I recently wrote a blog that attracted considerable attention. As you can see in the comments section, three of those who responded to the piece were the Rabbi from your synagogue, a member of your board (and the Yachad chairman), and one of those who complained (an academic who conducted a survey for Yachad).
As I now understand the situation better, I would like to register my horror at the synagogues denial of a platform to the Zionist group ‘Im Tirtzu’ and I felt compelled to contact the synagogue directly. As is always my method, I do so openly.
Yachad are a tiny group of radical activists with a small and disinterested following. What they do, as all fringe movements do, is pretend they are much bigger than they are. That they somehow represent a ‘silent majority’. If you check their activity on social media, and the lack of response to it, you soon realise they are an astroturf group. They don’t engage in public political actions because nobody would show up. They do what they did here. Get three people to write a letter and pretend they speak for a mob.
This astroturf group have made at least two anti-Zionist actions in the past weeks. The first was to call on the UK government to pressure the Israeli government over Susiya. As they do this, they join hands with BDS, the Palestine Solidarity Campaign, the Islamic Human Rights groups and so on.
The second was to make an open call to no-platform their political adversaries, Im Tirtzu. They embarked on a delegitimisation campaign that included distortions and half-truths. A deliberate and open attack on freedom of speech and a silencing of the Zionist voice.
What I recommend you do at this stage (if you haven’t already) is read the open response to the recent criticism by Im Tirtzu themselves. This is a single quote:
“The unfortunate reality is that the article’s (in the Jewish News) agenda was very much in line with the thought police of radical organizations like the NIF that slander anyone who dares call out their nefarious anti-Israel activity.”
Having now read the explanations by both the chairman of Yachad and the academic who clearly identifies with Yachad’s ideology, it seems they wish to embroil everyone in red herring arguments that avoid the central issue. Which remains this:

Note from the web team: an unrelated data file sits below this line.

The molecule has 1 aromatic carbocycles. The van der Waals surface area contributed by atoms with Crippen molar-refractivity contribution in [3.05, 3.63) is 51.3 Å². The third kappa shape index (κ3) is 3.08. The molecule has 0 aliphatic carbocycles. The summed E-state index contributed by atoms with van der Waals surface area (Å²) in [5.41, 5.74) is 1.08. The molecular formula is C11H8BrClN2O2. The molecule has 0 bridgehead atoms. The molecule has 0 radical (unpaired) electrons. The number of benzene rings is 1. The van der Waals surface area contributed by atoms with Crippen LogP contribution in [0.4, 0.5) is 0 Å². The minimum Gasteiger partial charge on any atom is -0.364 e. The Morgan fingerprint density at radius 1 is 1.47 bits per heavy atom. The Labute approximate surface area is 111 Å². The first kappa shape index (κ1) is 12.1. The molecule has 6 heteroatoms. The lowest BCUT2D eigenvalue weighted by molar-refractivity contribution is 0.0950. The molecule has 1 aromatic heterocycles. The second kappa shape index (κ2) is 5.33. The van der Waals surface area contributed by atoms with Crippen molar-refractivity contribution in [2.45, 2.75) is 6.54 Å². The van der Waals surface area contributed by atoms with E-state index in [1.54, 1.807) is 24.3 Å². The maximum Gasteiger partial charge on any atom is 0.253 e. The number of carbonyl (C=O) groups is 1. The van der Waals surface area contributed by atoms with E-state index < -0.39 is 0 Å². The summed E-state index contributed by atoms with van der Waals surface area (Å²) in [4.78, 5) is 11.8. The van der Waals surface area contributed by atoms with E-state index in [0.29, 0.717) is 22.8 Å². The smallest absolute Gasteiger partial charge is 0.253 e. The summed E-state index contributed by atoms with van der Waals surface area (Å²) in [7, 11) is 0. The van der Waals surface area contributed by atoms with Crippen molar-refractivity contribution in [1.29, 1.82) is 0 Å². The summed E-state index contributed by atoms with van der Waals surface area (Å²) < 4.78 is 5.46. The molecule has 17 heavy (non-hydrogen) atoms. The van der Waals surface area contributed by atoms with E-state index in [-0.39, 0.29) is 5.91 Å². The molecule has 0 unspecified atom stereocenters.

A synagogue here in the UK ‘no-platformed’ a large and influential Zionist group from Israel because a handful of Yachad activists performed a targeted political assassination.
That Yachad operate a policy that denies a platform to their opponents is a non-issue. We know from experience the way that BDS type actions operate. Small groups of radical ‘thought police’ walk around pretending they speak for everyone, citing some ‘higher ethical purpose’ and then deciding for the majority that whatever Israeli group is coming here, should be boycotted. The motions pass because the opposition isn’t strong enough.
In other words, I expect nothing less from Yachad. What concerns me is your capitulation. How did you let a BDS style action work in your synagogue?
So if possible I would like to have these questions addressed:
1. How many people actually complained. Were there any complaints not aligned with the tiny, fringe, noisy, activist group Yachad?
2. How was the decision to refuse to give a platform taken?
3. Will the same calculations be made for Yachad themselves? Yachad are far more controversial here than Im Tirtzu are in Israel. If we ban groups when they are accused of being controversial, should Yachad also be denied a platform?
4. You just ‘no-platformed’ a Zionist group that has a substantial presence in Israel. Did you double-check the information you were given? Who spoke on Im Tirtzu’s behalf during the process?
I look forward to your response
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